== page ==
Thought for the Day - Clifford Longley - 11/02/2013
The debate about gay marriage was rather at cross purposes, it seemed to me, because neither side ever really understood what the other was saying. For instance while there were clearly two versions in circulation of what marriage was about, there were also two concepts of equality, which never really connected.
In Christianity there is a profound commitment to the equality of all human beings - because God created them equal, and they are equal on their deathbed when they return to Him. We find this thread running all through the New Testament, for instance when St Paul writes in his epistle to the Galatians: "There is neither Jew nor Greek, there is neither slave nor free man, there is neither male nor female; for you are all one in Christ Jesus."
This religious imperative for social justice lay behind, for instance, the campaign against the slave trade. The initiative was largely in the hands of Evangelicals like Wilberforce, together with many Quakers and Methodists. We find a similar alliance against slavery in the United States before the civil war. And everywhere you would find them quoting St Paul's letter to the Galatians. "In Christ there is neither slave nor free."
Churches were at the fore of the civil rights campaign in the southern United States a century later, just as they were at the fore of the campaign against apartheid in South Africa. The Dutch Reformed Church had supported apartheid on religious grounds, but once it changed its theology - thanks again to St Paul - apartheid was on the way out.
Today, while they don't quite know what to make of the call for gay equality, you find churches all over the world at the forefront of campaigns opposing racism, and demanding fair treatment for immigrants. To give just one example, the archbishop of Los Angeles declared a few years ago he would rather go to prison, than agree that Catholic hospitals should not treat illegal immigrants.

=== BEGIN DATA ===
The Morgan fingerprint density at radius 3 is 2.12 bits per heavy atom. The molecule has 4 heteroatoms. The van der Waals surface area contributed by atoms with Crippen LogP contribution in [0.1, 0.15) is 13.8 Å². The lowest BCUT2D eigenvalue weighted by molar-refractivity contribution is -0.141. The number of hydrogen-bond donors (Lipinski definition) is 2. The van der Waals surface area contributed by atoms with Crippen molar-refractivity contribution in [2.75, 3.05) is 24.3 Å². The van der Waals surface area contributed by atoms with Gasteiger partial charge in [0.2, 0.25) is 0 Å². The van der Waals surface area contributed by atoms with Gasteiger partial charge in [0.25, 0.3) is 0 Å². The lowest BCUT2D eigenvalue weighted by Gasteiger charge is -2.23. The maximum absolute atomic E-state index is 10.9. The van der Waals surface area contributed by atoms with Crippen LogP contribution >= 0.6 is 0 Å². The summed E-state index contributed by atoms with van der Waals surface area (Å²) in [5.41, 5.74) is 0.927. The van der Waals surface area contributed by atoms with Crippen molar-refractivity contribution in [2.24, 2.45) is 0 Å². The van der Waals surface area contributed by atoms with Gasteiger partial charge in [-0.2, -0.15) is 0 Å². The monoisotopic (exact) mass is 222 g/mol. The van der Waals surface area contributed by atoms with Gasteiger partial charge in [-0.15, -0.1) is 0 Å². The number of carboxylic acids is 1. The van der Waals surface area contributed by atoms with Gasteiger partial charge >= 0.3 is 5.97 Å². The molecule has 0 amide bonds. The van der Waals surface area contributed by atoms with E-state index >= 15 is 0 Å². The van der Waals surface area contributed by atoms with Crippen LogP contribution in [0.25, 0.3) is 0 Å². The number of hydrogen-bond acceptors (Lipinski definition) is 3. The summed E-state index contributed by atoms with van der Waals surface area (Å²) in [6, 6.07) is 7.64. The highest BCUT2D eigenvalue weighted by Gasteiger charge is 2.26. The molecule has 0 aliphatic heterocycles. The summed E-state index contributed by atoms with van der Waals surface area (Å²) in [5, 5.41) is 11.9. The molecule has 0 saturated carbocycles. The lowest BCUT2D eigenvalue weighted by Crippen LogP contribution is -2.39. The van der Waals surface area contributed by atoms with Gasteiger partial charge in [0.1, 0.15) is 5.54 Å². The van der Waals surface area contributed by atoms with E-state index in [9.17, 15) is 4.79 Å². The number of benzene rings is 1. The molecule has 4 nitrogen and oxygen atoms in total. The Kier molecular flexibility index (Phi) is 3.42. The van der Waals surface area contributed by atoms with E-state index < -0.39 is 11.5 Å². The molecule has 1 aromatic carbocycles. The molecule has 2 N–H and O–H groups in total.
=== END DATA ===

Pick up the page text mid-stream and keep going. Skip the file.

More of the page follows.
Where does all this come from? Where did St Paul get his version of it? It is a core belief of Christianity that human beings have infinite value because they were created in the image of God and redeemed by his Son. "In as much as you have done these things to the least of my brethren you have done them to me," as Christ told his disciples. And two things of infinite values are, of course, of equal worth.
This is a very strong ethic of social justice. But it doesn't translate easily into a secular "equality agenda". That's mainly about "identity politics" - a relatively recent development which I don't think the churches have yet fully grasped. That's not how their minds work. But identity politics also contains important moral insights, truths we need if we are to live harmoniously in a decent society. And that means taking all these ideas together, not setting one against the other.